I’ve previously written about the untapped gold in an employer’s resume database, but now, there’s even more evidence to support my contention. Resume databases are often discounted because they are viewed as a repository of the long-term unemployed. Well, now there’s a study which demonstrates that those who have been out of work for a lengthy period of time are just as productive on-the-job as those who are quickly rehired.
An employer’s resume database is typically the place where job seeker credentials go to die. According to countless surveys, many recruiters ignore the database altogether or give its contents only the briefest consideration. As a result, once a person’s record is consigned to the database, their odds of being selected for an interview, let alone hired for an open position are slim and none.
Employers shouldn’t overlook candidates in their resume databases, including those who’ve been out of work for a while.
Research shows no correlation between length of time out of the workforce and productivity on the new job.
An employer’s resume database, when utilized correctly, is a huge asset that saves recruiters time and money.
We now know that’s a mistake for two reasons.
First, those whose resumes have been consigned to the ignominious underworld of the applicant tracking system database often include both the runner up for the position to which they applied and the person who turned it down because the timing or some other factor wasn’t right for them. In other words, the resumes in that database can and often do identify people the employer itself has recognized as competent and worthy of consideration.
Second, those resumes may also identify people who have been unemployed or only able to work part time for an extended period, yet are just as likely to perform at an acceptable level as those who found work without a long break in employment. Bloomberg News recently conducted a study of six employers in almost 90 locations in the U.S., and found no statistical difference in the caliber of work delivered by the two groups of workers.
Moreover, the resume database isn’t the only place where unemployed but capable workers are overlooked. According to an experiment run by researchers at the University of Toronto, the University of Chicago and McGill University, there is also a bias against first-time applicants with lengthy periods of unemployment. Researchers at the three schools submitted 12,000 fake resumes for about 3,000 jobs, and found that those with eight months of unemployment were 45 percent less likely to be called for an interview as those with just one month out of work.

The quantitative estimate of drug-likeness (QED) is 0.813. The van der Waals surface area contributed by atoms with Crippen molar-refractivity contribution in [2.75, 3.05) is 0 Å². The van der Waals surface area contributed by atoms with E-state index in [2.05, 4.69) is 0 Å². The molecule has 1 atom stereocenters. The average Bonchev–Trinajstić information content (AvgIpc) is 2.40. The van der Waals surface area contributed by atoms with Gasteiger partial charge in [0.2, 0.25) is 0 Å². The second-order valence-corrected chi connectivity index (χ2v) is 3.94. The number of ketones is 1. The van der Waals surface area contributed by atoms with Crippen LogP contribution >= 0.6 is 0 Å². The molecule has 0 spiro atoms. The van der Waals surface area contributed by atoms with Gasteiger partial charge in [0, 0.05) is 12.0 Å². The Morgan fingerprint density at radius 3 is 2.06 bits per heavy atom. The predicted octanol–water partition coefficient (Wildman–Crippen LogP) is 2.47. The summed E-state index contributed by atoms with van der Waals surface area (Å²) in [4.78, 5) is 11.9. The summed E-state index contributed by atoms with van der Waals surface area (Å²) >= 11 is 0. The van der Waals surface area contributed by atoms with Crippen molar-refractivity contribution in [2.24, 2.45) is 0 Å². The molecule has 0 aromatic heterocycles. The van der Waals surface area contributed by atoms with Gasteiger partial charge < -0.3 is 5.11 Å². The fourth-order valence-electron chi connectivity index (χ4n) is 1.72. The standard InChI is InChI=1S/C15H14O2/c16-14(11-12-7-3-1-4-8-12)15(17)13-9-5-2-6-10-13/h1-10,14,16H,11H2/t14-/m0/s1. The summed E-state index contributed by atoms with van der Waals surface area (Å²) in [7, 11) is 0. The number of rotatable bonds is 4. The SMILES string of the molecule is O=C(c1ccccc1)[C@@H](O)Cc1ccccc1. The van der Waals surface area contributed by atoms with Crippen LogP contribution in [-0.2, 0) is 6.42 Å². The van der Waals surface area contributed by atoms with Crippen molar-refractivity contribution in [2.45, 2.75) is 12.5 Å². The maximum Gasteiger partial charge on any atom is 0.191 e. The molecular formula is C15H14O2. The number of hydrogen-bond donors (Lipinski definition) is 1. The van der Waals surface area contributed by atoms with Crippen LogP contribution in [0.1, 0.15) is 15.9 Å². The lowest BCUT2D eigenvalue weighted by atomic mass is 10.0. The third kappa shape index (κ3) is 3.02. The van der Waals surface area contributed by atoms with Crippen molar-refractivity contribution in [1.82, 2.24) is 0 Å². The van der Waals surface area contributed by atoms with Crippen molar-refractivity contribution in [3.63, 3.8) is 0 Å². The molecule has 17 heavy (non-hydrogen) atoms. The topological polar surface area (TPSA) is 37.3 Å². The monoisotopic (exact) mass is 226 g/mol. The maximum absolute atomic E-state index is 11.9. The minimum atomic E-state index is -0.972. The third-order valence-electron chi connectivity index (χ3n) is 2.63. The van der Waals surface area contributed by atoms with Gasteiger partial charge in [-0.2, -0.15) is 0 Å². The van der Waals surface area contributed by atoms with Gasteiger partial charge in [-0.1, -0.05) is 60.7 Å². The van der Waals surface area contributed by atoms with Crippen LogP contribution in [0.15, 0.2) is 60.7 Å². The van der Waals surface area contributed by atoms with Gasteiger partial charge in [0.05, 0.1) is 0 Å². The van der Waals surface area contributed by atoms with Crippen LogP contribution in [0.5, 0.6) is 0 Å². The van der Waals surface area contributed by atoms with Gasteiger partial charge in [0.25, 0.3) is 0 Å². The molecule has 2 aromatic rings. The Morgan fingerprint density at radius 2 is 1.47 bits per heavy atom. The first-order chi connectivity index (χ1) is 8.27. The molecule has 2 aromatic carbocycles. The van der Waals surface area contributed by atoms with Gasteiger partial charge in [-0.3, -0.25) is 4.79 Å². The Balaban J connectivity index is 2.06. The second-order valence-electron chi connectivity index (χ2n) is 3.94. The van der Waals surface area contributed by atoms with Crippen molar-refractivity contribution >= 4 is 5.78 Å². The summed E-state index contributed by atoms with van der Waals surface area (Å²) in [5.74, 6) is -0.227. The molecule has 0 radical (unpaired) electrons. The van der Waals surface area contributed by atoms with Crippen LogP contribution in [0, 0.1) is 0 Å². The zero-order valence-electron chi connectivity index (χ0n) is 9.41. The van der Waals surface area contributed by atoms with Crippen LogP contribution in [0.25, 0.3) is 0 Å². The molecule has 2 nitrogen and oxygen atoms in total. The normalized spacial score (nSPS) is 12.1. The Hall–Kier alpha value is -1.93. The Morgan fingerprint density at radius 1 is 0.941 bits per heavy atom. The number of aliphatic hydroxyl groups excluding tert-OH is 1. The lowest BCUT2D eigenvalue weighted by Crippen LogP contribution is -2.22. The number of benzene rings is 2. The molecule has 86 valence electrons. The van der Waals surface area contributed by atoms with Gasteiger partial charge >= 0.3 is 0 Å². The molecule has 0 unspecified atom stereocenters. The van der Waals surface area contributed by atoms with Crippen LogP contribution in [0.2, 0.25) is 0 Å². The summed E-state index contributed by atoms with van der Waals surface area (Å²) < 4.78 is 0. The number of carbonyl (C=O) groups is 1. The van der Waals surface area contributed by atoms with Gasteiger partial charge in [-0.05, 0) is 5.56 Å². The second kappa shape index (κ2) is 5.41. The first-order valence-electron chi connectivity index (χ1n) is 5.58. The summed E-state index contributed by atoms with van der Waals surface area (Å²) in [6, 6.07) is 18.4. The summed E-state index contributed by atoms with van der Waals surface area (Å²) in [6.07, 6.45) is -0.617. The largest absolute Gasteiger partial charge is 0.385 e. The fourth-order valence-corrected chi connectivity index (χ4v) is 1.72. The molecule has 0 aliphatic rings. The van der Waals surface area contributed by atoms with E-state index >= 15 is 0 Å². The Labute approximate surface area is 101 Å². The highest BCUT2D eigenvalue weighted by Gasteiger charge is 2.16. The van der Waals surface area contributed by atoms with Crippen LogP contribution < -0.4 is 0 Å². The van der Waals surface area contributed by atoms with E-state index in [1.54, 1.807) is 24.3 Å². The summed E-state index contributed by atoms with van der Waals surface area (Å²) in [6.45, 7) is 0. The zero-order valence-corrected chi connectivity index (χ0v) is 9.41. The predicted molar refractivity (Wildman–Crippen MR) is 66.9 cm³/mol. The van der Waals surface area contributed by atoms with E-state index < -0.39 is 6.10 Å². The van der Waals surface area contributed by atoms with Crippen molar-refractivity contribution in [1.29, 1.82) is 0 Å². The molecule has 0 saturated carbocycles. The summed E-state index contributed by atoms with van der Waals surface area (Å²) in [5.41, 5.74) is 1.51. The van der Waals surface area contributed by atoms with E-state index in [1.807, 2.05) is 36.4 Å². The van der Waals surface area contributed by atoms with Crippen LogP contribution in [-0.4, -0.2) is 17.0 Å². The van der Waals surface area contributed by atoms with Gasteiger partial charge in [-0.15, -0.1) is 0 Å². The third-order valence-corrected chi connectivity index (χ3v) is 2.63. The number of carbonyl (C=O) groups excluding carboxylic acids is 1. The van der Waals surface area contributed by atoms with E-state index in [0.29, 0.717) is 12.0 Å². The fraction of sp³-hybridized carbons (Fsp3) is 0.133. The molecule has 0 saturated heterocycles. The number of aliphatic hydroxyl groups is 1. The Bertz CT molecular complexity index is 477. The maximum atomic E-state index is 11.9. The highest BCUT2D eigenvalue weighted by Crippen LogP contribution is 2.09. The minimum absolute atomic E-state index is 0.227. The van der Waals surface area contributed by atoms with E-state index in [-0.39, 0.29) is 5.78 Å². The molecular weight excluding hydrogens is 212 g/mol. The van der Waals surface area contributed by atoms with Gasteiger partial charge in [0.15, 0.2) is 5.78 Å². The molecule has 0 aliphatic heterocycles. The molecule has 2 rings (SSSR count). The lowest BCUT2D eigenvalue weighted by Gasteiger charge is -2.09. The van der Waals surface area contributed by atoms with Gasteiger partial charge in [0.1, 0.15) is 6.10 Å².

Managing Metrics of Success
These days, the performance of recruiters is often carefully measured and evaluated. Employers use a range of metrics for their assessment, but the two most common are time-to-fill and cost-per-hire. Assuming adequate quality – which is defined differently in each organization – employers want recruiters to fill openings as quickly as possible and with the least expense.
If that’s the definition of victory in the War for Talent, tapping an employer’s resume database is the perfect strategy for achieving it. There is no outlay of money for posting jobs, searching profiles on social media or engaging a staffing firm. And no less important, there is no time lost to using such resources. The resumes are right there at your fingertips.
So, what’s the downside to tapping a resume database? First, of course, recruiters have to get past any bias they may have about the long term unemployed. If the Bloomberg study isn’t enough reason, they should take a look at the people they know – former colleagues or coworkers who have been unable to find a permanent position in today’s job market – and consider the talent that’s been wasted as a result.
Then, recruiters have to invest the time and effort to change the perceptions of their customers. Hiring managers also view the long term unemployed as substandard applicants so they too will have to have their misperception corrected. And the best way to accomplish that is by bringing such candidates into the zone of consideration. Put them on the interview list and give them a chance to prove themselves to the hiring manager. The research indicates they may well prove they have the right stuff.
Peter Weddle is the author of over two dozen employment-related books, including A Multitude of Hope: A Novel About Rediscovering the American Dream, The Career Fitness Workbook: How to Find, Win & Hang Onto the Job of Your Dreams, The Career Activist Republic, The Success Matrix: Wisdom from the Web on How to Get Hired & Not Be Fired, and WEDDLE’s Guide to Employment Sites on the Internet. Get them at Amazon.com and at the all new Weddles.com today.